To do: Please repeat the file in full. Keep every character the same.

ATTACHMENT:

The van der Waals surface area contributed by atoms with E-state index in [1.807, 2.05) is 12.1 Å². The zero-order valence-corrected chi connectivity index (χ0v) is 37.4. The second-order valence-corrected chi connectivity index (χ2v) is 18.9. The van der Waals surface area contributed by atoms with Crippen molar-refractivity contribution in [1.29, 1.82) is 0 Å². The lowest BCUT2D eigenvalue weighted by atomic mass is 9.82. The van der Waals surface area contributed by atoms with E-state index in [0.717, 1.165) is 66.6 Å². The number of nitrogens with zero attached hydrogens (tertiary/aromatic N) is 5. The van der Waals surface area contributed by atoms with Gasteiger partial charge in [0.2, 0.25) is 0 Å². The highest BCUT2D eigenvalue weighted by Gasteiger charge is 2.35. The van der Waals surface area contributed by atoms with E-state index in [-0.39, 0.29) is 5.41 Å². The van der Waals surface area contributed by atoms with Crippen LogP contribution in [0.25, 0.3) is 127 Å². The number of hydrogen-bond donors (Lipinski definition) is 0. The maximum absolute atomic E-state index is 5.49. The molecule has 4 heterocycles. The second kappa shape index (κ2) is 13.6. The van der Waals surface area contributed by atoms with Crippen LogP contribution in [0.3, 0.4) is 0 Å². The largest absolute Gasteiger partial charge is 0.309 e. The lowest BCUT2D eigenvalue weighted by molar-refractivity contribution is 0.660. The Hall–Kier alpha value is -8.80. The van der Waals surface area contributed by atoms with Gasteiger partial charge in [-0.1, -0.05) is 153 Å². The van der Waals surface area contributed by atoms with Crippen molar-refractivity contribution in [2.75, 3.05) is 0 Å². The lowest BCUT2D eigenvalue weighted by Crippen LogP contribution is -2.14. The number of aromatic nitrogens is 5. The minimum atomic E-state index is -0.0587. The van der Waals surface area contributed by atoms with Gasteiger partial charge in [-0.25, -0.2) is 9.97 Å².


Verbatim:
The van der Waals surface area contributed by atoms with E-state index in [1.807, 2.05) is 12.1 Å². The zero-order valence-corrected chi connectivity index (χ0v) is 37.4. The second-order valence-corrected chi connectivity index (χ2v) is 18.9. The van der Waals surface area contributed by atoms with Crippen molar-refractivity contribution in [1.29, 1.82) is 0 Å². The lowest BCUT2D eigenvalue weighted by atomic mass is 9.82. The van der Waals surface area contributed by atoms with E-state index in [0.717, 1.165) is 66.6 Å². The number of nitrogens with zero attached hydrogens (tertiary/aromatic N) is 5. The van der Waals surface area contributed by atoms with Gasteiger partial charge in [0.2, 0.25) is 0 Å². The highest BCUT2D eigenvalue weighted by Gasteiger charge is 2.35. The van der Waals surface area contributed by atoms with E-state index in [-0.39, 0.29) is 5.41 Å². The van der Waals surface area contributed by atoms with Crippen LogP contribution in [0.25, 0.3) is 127 Å². The number of hydrogen-bond donors (Lipinski definition) is 0. The maximum absolute atomic E-state index is 5.49. The molecule has 4 heterocycles. The second kappa shape index (κ2) is 13.6. The van der Waals surface area contributed by atoms with Crippen LogP contribution in [0.3, 0.4) is 0 Å². The largest absolute Gasteiger partial charge is 0.309 e. The lowest BCUT2D eigenvalue weighted by molar-refractivity contribution is 0.660. The Hall–Kier alpha value is -8.80. The van der Waals surface area contributed by atoms with Gasteiger partial charge in [-0.1, -0.05) is 153 Å². The van der Waals surface area contributed by atoms with Crippen molar-refractivity contribution in [2.75, 3.05) is 0 Å². The lowest BCUT2D eigenvalue weighted by Crippen LogP contribution is -2.14. The number of aromatic nitrogens is 5. The minimum atomic E-state index is -0.0587. The van der Waals surface area contributed by atoms with Gasteiger partial charge in [-0.25, -0.2) is 9.97 Å².